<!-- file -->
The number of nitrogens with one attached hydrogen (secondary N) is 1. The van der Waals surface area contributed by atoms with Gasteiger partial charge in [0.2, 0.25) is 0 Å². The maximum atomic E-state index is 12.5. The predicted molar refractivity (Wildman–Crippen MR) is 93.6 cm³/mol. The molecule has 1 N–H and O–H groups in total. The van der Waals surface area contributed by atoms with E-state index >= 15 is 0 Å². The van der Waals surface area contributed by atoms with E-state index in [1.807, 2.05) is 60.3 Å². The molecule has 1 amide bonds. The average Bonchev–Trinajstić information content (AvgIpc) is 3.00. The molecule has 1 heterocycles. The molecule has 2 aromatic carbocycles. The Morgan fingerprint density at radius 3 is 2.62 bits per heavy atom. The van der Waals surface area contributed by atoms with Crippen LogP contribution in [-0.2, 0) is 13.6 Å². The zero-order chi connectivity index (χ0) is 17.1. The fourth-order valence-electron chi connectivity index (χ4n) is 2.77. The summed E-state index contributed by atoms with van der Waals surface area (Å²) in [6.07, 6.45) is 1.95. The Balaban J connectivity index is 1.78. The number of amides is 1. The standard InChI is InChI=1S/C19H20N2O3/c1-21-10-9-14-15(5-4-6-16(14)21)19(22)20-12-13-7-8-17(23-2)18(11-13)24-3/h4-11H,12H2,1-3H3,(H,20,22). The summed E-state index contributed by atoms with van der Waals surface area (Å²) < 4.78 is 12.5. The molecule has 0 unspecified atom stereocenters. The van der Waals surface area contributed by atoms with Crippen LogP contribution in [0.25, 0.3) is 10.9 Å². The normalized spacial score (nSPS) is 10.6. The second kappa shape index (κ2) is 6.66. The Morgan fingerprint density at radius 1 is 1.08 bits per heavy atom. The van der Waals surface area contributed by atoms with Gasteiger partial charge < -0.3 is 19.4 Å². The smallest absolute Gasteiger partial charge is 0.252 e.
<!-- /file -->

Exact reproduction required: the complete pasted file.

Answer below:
The number of nitrogens with one attached hydrogen (secondary N) is 1. The van der Waals surface area contributed by atoms with Gasteiger partial charge in [0.2, 0.25) is 0 Å². The maximum atomic E-state index is 12.5. The predicted molar refractivity (Wildman–Crippen MR) is 93.6 cm³/mol. The molecule has 1 N–H and O–H groups in total. The van der Waals surface area contributed by atoms with E-state index >= 15 is 0 Å². The van der Waals surface area contributed by atoms with E-state index in [1.807, 2.05) is 60.3 Å². The molecule has 1 amide bonds. The average Bonchev–Trinajstić information content (AvgIpc) is 3.00. The molecule has 1 heterocycles. The molecule has 2 aromatic carbocycles. The Morgan fingerprint density at radius 3 is 2.62 bits per heavy atom. The van der Waals surface area contributed by atoms with Crippen LogP contribution in [-0.2, 0) is 13.6 Å². The zero-order chi connectivity index (χ0) is 17.1. The fourth-order valence-electron chi connectivity index (χ4n) is 2.77. The summed E-state index contributed by atoms with van der Waals surface area (Å²) in [6.07, 6.45) is 1.95. The Balaban J connectivity index is 1.78. The number of amides is 1. The standard InChI is InChI=1S/C19H20N2O3/c1-21-10-9-14-15(5-4-6-16(14)21)19(22)20-12-13-7-8-17(23-2)18(11-13)24-3/h4-11H,12H2,1-3H3,(H,20,22). The summed E-state index contributed by atoms with van der Waals surface area (Å²) < 4.78 is 12.5. The molecule has 0 unspecified atom stereocenters. The van der Waals surface area contributed by atoms with Crippen LogP contribution in [0.25, 0.3) is 10.9 Å². The normalized spacial score (nSPS) is 10.6. The second kappa shape index (κ2) is 6.66. The Morgan fingerprint density at radius 1 is 1.08 bits per heavy atom. The van der Waals surface area contributed by atoms with Gasteiger partial charge < -0.3 is 19.4 Å². The smallest absolute Gasteiger partial charge is 0.252 e.